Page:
But I don’t know how to make our culture that conscientious. In fact, I only see this phenomenon getting worse.

  32. I agree with this post wholeheartedly. I feel that society is more obsessed with pop culture as opposed to individuals who are actually doing things to make our communities a better place. Its sad to say but our priorities are messed up. Although I agree with this post society is not going to change. We have become media obsessed so any doctor or lawyer who is not on a reality show or in the media light has no effect on us.

  33. Though this post is true, people pay more attention to athletes and stars because it’s attractive and fun to watch. People feel they relate to award shows like the Grammys, Oscars and Tony award shows because of its fashion and glamor. That is where most of the attention lie’s. I have never heard of the Lasker Awards, Breakthrough Awards or the AACR. I hardly watch award shows myself but as a person who’s likes fashion and popularity, the Oscars, Grammy’s Super Bowl, BET Hip hop awards and etc. are shows that will forever be well known or the peoples favorite.

  34. LaChele Prophet | Reply

    Yes, sad but true, we do pay more attention to celebrities, music, movies, etc. and I happen to one of those who love to watch awards shows like the Oscars and read every blog about celebrities. Media plays a huge role in why people are so consumed with celebrities because their glamorous lifestyles are posted all over TV and newspapers. It’s sad that people don’t pay much attention to the work of doctors, scientists, policeman, etc., who work hard to make a difference in the world every day. They do deserve as much praise, if not more for the work they do. The world is made up of more than just celebrities and we need to share our attention with things like important people and important issues.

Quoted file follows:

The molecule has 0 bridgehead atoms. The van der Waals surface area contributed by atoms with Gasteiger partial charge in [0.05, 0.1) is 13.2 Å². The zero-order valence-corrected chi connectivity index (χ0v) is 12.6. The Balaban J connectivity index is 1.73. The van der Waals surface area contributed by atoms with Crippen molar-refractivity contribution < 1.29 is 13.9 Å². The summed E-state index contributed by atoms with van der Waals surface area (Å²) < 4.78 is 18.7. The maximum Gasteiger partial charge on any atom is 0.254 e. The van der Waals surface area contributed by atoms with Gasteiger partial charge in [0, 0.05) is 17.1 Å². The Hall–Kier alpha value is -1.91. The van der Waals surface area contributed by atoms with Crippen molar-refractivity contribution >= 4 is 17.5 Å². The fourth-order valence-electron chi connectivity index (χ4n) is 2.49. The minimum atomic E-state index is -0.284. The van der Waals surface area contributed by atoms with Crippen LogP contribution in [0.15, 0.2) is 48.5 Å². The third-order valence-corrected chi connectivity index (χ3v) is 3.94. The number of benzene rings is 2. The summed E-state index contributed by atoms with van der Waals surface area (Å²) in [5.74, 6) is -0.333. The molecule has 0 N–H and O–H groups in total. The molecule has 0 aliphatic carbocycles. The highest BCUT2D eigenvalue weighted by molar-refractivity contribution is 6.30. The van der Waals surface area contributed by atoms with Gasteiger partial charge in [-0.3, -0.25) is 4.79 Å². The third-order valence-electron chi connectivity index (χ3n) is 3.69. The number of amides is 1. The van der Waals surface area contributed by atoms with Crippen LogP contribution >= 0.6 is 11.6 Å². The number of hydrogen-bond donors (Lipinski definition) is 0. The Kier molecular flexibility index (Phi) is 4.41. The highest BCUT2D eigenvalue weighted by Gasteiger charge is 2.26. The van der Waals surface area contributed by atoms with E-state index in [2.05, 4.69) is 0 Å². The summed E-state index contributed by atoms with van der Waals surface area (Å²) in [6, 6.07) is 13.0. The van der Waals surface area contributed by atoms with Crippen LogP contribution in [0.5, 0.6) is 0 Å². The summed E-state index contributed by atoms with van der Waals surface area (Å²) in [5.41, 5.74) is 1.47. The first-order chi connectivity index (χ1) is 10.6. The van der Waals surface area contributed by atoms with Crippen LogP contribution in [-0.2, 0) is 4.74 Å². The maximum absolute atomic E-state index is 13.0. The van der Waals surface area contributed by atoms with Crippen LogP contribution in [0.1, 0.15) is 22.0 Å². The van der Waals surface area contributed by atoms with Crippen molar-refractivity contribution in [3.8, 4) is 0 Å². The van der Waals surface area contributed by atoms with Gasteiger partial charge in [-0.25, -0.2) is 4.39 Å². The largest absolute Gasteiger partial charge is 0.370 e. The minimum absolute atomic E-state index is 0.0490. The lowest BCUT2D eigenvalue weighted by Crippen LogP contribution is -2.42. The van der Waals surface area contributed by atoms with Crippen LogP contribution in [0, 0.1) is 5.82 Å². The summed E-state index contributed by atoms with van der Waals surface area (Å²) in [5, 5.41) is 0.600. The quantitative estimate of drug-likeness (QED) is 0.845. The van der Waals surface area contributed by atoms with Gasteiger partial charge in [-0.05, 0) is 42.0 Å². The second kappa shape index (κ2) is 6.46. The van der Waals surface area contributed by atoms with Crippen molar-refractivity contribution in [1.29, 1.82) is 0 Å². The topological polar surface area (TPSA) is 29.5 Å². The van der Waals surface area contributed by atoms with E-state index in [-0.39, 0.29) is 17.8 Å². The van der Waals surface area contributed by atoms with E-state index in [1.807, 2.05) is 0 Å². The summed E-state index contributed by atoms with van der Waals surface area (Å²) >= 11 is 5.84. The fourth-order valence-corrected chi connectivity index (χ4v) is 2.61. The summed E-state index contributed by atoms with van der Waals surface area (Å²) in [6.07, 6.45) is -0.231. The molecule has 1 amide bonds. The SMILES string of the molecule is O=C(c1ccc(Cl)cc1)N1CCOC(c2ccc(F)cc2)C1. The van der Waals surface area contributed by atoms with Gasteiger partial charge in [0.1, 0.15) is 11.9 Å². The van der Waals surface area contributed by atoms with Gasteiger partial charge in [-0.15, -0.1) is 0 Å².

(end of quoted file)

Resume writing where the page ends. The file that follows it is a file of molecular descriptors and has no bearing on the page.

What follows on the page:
35. Alexandra Cohen | Reply

    I think this is all due to advertising from the media. We are constantly bombarded with celebrity information, style, and gossip from social media, to the internet, and to the television. There are constant commercials to remind us about the upcoming awards shows for television, movies, music, or musicals and where there is not much or if any advertisement about the upcoming awards shows for ordinary heroes and people with great achievements. It has become part of our culture to watch these unimportant award shows and the playoff for sports teams and care too much about celebrities who can end up becoming our role models.

  36. I think a lot of it has to do with the media and what is publicized. Even the well-renowned “hard news” outlets pay attention to celebrities a little too often. It is also our fault because we ARE able to chose what we read,watch,listen to… but it’s a little difficult, when our outlets are focusing more on one thing than the other.